GG Osborne wrote:
Many thanks to you both for the images and the link. I love the border reiver period, the arms and the armor. I had nor seen these examples before and it was much appreciated.


I'm with you. I love everything border reiver related.

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Michal Plezia
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Location: Poland
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PostPosted: Sat 14 Dec, 2013 4:00 am    Post subject:         Reply with quote

It's a very interesting sword. I've never seen this type before too. Thanks for sharing. Big Grin
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The sword is a weapon for killing, the art of the sword is the art of killing. No matter what fancy words you use or what titles you put to
it that is the only truth.
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Kel Rekuta




Location: Toronto, Canada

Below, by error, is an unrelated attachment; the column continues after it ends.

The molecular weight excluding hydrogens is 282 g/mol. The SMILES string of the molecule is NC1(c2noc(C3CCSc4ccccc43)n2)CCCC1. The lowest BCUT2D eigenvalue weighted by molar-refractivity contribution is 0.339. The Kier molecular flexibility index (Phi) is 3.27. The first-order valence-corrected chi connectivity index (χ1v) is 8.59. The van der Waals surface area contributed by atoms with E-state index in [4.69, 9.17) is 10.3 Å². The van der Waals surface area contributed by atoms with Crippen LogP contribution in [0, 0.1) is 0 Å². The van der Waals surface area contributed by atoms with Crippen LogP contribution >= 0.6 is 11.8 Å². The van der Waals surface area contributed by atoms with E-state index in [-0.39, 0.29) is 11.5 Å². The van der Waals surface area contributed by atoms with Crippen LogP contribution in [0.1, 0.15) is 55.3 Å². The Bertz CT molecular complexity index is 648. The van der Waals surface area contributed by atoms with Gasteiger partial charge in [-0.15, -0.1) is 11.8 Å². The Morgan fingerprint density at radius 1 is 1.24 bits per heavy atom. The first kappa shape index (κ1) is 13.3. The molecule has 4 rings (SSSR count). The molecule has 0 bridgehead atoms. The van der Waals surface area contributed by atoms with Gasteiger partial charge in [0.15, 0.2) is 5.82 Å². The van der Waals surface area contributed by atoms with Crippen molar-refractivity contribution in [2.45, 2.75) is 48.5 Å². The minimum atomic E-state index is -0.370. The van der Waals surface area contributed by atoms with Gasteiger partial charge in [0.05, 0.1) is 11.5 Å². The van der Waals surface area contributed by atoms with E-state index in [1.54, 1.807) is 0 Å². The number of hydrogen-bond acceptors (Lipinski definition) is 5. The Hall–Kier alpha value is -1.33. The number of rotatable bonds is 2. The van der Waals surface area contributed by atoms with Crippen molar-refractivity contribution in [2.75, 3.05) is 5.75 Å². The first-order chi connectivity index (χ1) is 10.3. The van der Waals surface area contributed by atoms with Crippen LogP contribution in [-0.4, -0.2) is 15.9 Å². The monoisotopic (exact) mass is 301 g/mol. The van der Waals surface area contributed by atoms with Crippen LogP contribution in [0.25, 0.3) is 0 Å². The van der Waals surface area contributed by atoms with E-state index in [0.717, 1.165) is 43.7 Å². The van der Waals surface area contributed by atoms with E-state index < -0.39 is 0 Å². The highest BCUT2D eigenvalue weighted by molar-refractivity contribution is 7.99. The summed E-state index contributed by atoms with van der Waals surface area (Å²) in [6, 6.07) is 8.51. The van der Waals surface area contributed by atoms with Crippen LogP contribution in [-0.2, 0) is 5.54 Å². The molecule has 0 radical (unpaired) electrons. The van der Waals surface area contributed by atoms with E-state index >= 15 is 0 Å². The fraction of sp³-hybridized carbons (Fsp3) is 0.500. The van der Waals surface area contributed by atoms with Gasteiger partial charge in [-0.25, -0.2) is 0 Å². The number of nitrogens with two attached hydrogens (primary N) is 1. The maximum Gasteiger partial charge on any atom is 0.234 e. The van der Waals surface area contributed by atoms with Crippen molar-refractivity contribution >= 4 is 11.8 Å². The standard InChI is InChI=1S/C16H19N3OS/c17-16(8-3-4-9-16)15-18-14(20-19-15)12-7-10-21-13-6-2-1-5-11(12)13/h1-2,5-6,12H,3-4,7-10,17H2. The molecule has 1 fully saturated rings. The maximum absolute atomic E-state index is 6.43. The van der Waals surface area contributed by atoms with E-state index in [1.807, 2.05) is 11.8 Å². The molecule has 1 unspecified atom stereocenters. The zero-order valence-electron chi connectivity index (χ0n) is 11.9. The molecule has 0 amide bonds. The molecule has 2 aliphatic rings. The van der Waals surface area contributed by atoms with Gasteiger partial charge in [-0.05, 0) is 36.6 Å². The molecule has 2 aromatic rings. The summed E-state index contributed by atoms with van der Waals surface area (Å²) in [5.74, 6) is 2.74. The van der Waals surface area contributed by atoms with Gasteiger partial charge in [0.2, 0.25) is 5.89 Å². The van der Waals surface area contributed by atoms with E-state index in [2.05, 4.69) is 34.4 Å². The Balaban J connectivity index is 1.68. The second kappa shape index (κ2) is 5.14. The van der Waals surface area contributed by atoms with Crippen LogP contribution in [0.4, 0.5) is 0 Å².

Joined: 10 Feb 2004
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PostPosted: Sat 14 Dec, 2013 6:24 am    Post subject: Re: Thanks!!         Reply with quote

Nathan Robinson wrote:
GG Osborne wrote:
Many thanks to you both for the images and the link. I love the border reiver period, the arms and the armor. I had nor seen these examples before and it was much appreciated.


I'm with you. I love everything border reiver related.


Ah, Nathan. You'd have loved Brian's Border Arms and Armour Museum when it was open. He had some great stuff on display. Cool
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Jonathan Fletcher





Joined: 04 Mar 2004

Posts: 100

PostPosted: Sat 14 Dec, 2013 12:17 pm    Post subject:         Reply with quote